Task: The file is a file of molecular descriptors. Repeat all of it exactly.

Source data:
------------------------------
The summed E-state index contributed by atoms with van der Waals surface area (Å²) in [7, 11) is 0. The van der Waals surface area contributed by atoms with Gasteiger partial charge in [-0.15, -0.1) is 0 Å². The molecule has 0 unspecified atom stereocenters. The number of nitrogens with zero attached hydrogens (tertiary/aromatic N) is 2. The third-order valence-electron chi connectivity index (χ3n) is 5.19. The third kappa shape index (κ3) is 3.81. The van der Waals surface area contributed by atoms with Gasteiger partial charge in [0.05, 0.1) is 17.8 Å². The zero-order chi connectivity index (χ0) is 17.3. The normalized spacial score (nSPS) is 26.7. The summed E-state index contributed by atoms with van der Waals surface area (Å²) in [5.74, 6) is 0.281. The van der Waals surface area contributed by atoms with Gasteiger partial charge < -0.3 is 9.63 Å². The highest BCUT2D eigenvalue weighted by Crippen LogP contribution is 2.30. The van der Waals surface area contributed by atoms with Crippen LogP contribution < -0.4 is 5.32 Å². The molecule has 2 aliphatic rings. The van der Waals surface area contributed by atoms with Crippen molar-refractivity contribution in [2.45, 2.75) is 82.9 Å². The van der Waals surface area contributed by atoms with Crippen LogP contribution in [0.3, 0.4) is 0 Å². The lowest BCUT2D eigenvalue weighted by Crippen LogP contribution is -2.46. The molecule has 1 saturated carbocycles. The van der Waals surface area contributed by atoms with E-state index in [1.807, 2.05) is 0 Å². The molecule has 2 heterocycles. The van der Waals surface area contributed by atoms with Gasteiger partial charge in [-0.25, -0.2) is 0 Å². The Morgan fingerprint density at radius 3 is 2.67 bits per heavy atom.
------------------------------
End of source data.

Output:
The summed E-state index contributed by atoms with van der Waals surface area (Å²) in [7, 11) is 0. The van der Waals surface area contributed by atoms with Gasteiger partial charge in [-0.15, -0.1) is 0 Å². The molecule has 0 unspecified atom stereocenters. The number of nitrogens with zero attached hydrogens (tertiary/aromatic N) is 2. The third-order valence-electron chi connectivity index (χ3n) is 5.19. The third kappa shape index (κ3) is 3.81. The van der Waals surface area contributed by atoms with Gasteiger partial charge in [0.05, 0.1) is 17.8 Å². The zero-order chi connectivity index (χ0) is 17.3. The normalized spacial score (nSPS) is 26.7. The summed E-state index contributed by atoms with van der Waals surface area (Å²) in [5.74, 6) is 0.281. The van der Waals surface area contributed by atoms with Gasteiger partial charge < -0.3 is 9.63 Å². The highest BCUT2D eigenvalue weighted by Crippen LogP contribution is 2.30. The van der Waals surface area contributed by atoms with Crippen LogP contribution < -0.4 is 5.32 Å². The molecule has 2 aliphatic rings. The van der Waals surface area contributed by atoms with Crippen molar-refractivity contribution in [2.45, 2.75) is 82.9 Å². The van der Waals surface area contributed by atoms with Crippen LogP contribution in [0.3, 0.4) is 0 Å². The lowest BCUT2D eigenvalue weighted by Crippen LogP contribution is -2.46. The molecule has 1 saturated carbocycles. The van der Waals surface area contributed by atoms with E-state index in [1.807, 2.05) is 0 Å². The molecule has 2 heterocycles. The van der Waals surface area contributed by atoms with Gasteiger partial charge in [-0.25, -0.2) is 0 Å². The Morgan fingerprint density at radius 3 is 2.67 bits per heavy atom.